Nebraska And The Great War
The Great War, as World War I was called when it was happening, had been raging for four years when the nearly all-Nebraskan 355th Infantry Regiment, 89th Division, arrived in the frontline trenches in France on Aug. 4, 1918. The Germans in the opposing trenches gave them a big welcome three days later.
The first gas shell exploded near the Nebraskans’ trenches at 10:30 p.m. on Aug. 7. The American soldiers scrambled to don their gas masks and jumped into their protective dugouts as lethal phosgene and mustard gas spewed into the night air. Between 9,000 and 10,000 shells exploded around the division’s lines that night, letting up for an hour around midnight before resuming until almost 3 a.m.
Many of the inexperienced Nebraskans didn’t know the gas was still deadly even hours or days after the initial shell bursts, and no one told them that standard practice was to abandon the forward trenches and retreat to back-up positions in case of a gas attack. The Nebraskans and the rest of their division held their ground; 42 men died from gas poisoning in the area of the Bois de la Hazelle that came to be known as “Gas Hollow.” It was a fitting introduction to a war that had been characterized both by incredible bravery and senseless death.
The 4,000 men of the 355th Infantry Regiment were among the nearly 48,000 Nebraskans who served in the military during World War I; 751 Nebraskans died, including 349 killed in action. All told, more than 4 million Americans served during the war, and 116,000 died.
Nebraskans on the homefront might have made an even more important impact on the war effort, producing a significant amount of the food that fueled the Allied armies. Families adopted Meatless Mondays and Wheatless Wednesdays to conserve food, and everyday citizens bought Liberty Bonds to fund the war.
Even though most Nebraskans never saw a battlefield, they felt like they had been part of the war effort, said Eli Paul, former historian with the Nebraska State Historical Society and retired museum director of the National World War I Museum and Memorial in Kansas City. Many communities erected statues and memorials honoring their hometown heroes after the war, he said, but as we reach the 100th anniversary of America’s entry into World War I, the significance of these memorials has faded.
“Ask your typical Nebraskan what Memorial Stadium in Lincoln is a memorial to,” Paul said. “I think most people don’t realize it’s a memorial to Nebraskans who died in World War I.”
What Was World War I?
World War I tore apart Europe from 1914 to 1918, claiming the lives of 11 million military personnel and 7 million civilians. It began when a Serbian nationalist assassinated Archduke Franz Ferdinand, heir to the throne of Austria-Hungary, on June 28, 1914.
This set off a chain reaction of alliances: Austria-Hungary threatened war with Serbia, an ally of Russia; Russia threatened war with Austria-Hungary, an ally of Germany; Germany threatened war with Russia, an ally of the United Kingdom and France. It took just one month for the threats to turn into actual declarations of war, and by August 1914 the international conflagration had ignited.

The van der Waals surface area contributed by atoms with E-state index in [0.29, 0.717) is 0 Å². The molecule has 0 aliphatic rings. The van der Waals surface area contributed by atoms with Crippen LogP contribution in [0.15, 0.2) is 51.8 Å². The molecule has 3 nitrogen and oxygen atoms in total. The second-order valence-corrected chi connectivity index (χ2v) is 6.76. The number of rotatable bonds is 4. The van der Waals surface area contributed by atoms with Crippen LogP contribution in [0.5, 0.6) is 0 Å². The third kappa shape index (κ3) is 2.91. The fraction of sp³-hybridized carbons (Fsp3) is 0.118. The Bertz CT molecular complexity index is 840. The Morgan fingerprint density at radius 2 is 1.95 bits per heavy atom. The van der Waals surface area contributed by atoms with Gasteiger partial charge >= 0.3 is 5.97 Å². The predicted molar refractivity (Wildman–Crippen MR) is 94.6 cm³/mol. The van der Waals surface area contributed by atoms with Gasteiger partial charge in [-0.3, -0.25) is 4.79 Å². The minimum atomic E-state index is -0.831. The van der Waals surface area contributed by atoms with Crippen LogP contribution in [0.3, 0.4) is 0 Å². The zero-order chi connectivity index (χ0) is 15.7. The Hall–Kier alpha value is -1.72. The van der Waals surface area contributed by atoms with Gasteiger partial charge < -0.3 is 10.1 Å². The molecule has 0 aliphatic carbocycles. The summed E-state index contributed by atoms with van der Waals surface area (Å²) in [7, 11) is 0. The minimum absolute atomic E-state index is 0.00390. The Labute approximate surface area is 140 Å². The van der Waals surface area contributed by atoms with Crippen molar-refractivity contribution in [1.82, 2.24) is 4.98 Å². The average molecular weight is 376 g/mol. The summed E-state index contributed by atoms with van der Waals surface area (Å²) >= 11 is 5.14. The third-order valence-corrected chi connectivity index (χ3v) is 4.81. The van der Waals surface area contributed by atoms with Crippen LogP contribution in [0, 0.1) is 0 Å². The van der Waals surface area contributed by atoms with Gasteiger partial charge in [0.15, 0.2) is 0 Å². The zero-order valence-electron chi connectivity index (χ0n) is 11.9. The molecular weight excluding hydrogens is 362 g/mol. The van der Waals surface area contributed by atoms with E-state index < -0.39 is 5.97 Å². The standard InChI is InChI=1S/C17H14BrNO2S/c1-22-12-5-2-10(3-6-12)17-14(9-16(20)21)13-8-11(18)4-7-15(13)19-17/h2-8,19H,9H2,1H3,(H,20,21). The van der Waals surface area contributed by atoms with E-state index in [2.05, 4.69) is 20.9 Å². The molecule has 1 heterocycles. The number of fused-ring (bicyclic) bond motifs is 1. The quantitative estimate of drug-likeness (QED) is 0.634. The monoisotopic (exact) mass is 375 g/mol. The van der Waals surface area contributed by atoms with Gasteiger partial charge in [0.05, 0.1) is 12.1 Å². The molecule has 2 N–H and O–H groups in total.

America stayed out of the fight as German advances bogged down in France and locked into a stalemate with French and British troops on what became known as the Western Front, parallel lines of trenches that ran 440 miles from Switzerland to the North Sea. The war saw the first widespread use of airplanes, tanks, submarines and poison gas in combat. Modern artillery and machine guns proved devastating against armies using outdated 19th century tactics.
German submarine attacks on British ships killed a number of American passengers, helping spur the United States’ decision to enter the war in 1917 on the side of the Allies – the United Kingdom, France, Russia and Italy – against the Central Powers – Germany, Austria-Hungary and the Ottoman Empire. Although the United States declared war on Germany on April 6, 1917, with the first troops arriving in France a few months later, American units didn’t begin serious fighting until May 1918. The influx of American men and materiel began to push the Germans back. Seeing the futility of continued fighting, Germany sued for peace. Fighting ended on Armistice Day, Nov. 11, 1918.
Even though World War I doesn’t get nearly as much attention as World War II, many historians consider it the most consequential event of the 20th century. Among other things, World War I directly led to the emergence of the United States as a leading world power; the Russian Revolution and the founding of the Soviet Union; the rise of Fascism in Italy and the Nazi Party in Germany; and World War II, which can be viewed as a continuation of World War I after a 20-year intermission.
For the rest of the story see the November/December 2017 issue of Nebraska Life.